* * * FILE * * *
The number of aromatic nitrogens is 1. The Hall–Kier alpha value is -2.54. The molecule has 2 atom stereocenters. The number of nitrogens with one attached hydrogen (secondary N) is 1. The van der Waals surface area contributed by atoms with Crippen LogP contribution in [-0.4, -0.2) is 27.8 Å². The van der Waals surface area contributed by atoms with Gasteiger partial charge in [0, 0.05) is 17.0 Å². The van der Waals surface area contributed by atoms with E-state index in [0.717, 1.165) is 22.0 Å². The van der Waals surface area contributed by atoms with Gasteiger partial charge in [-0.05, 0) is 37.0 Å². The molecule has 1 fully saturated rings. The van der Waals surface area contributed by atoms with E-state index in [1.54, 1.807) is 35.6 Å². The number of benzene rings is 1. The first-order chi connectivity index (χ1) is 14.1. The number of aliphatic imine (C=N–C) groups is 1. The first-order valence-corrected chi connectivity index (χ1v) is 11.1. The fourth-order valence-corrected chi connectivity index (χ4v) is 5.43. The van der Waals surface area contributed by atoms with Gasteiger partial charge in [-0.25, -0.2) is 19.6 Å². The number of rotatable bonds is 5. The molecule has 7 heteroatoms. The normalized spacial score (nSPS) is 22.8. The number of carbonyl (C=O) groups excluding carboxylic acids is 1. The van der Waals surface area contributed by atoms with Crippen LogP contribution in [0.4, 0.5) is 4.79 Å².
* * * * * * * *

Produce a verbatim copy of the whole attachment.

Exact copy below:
The number of aromatic nitrogens is 1. The Hall–Kier alpha value is -2.54. The molecule has 2 atom stereocenters. The number of nitrogens with one attached hydrogen (secondary N) is 1. The van der Waals surface area contributed by atoms with Crippen LogP contribution in [-0.4, -0.2) is 27.8 Å². The van der Waals surface area contributed by atoms with Gasteiger partial charge in [0, 0.05) is 17.0 Å². The van der Waals surface area contributed by atoms with E-state index in [0.717, 1.165) is 22.0 Å². The van der Waals surface area contributed by atoms with Gasteiger partial charge in [-0.05, 0) is 37.0 Å². The molecule has 1 fully saturated rings. The van der Waals surface area contributed by atoms with E-state index in [1.54, 1.807) is 35.6 Å². The number of benzene rings is 1. The first-order chi connectivity index (χ1) is 14.1. The number of aliphatic imine (C=N–C) groups is 1. The first-order valence-corrected chi connectivity index (χ1v) is 11.1. The fourth-order valence-corrected chi connectivity index (χ4v) is 5.43. The van der Waals surface area contributed by atoms with Gasteiger partial charge in [-0.25, -0.2) is 19.6 Å². The number of rotatable bonds is 5. The molecule has 7 heteroatoms. The normalized spacial score (nSPS) is 22.8. The number of carbonyl (C=O) groups excluding carboxylic acids is 1. The van der Waals surface area contributed by atoms with Crippen LogP contribution in [0.4, 0.5) is 4.79 Å².